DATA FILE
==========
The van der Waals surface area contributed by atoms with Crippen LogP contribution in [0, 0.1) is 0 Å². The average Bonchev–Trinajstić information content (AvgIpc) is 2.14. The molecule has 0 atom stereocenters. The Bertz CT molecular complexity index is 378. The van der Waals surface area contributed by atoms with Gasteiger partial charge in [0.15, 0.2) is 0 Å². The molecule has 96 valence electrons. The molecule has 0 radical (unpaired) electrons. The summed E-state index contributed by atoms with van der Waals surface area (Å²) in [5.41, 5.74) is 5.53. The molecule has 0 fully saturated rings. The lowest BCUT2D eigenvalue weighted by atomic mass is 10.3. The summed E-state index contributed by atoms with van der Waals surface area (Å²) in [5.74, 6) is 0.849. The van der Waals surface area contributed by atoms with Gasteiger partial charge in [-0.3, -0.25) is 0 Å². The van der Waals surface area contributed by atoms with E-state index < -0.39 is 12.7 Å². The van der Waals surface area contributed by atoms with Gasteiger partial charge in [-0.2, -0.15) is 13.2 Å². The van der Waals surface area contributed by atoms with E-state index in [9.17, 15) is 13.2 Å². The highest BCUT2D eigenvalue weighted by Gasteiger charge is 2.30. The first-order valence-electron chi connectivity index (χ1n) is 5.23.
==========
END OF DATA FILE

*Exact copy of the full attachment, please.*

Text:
The van der Waals surface area contributed by atoms with Crippen LogP contribution in [0, 0.1) is 0 Å². The average Bonchev–Trinajstić information content (AvgIpc) is 2.14. The molecule has 0 atom stereocenters. The Bertz CT molecular complexity index is 378. The van der Waals surface area contributed by atoms with Gasteiger partial charge in [0.15, 0.2) is 0 Å². The molecule has 96 valence electrons. The molecule has 0 radical (unpaired) electrons. The summed E-state index contributed by atoms with van der Waals surface area (Å²) in [5.41, 5.74) is 5.53. The molecule has 0 fully saturated rings. The lowest BCUT2D eigenvalue weighted by atomic mass is 10.3. The summed E-state index contributed by atoms with van der Waals surface area (Å²) in [5.74, 6) is 0.849. The van der Waals surface area contributed by atoms with Gasteiger partial charge in [-0.3, -0.25) is 0 Å². The van der Waals surface area contributed by atoms with E-state index < -0.39 is 12.7 Å². The van der Waals surface area contributed by atoms with Gasteiger partial charge in [-0.2, -0.15) is 13.2 Å². The van der Waals surface area contributed by atoms with E-state index in [9.17, 15) is 13.2 Å². The highest BCUT2D eigenvalue weighted by Gasteiger charge is 2.30. The first-order valence-electron chi connectivity index (χ1n) is 5.23.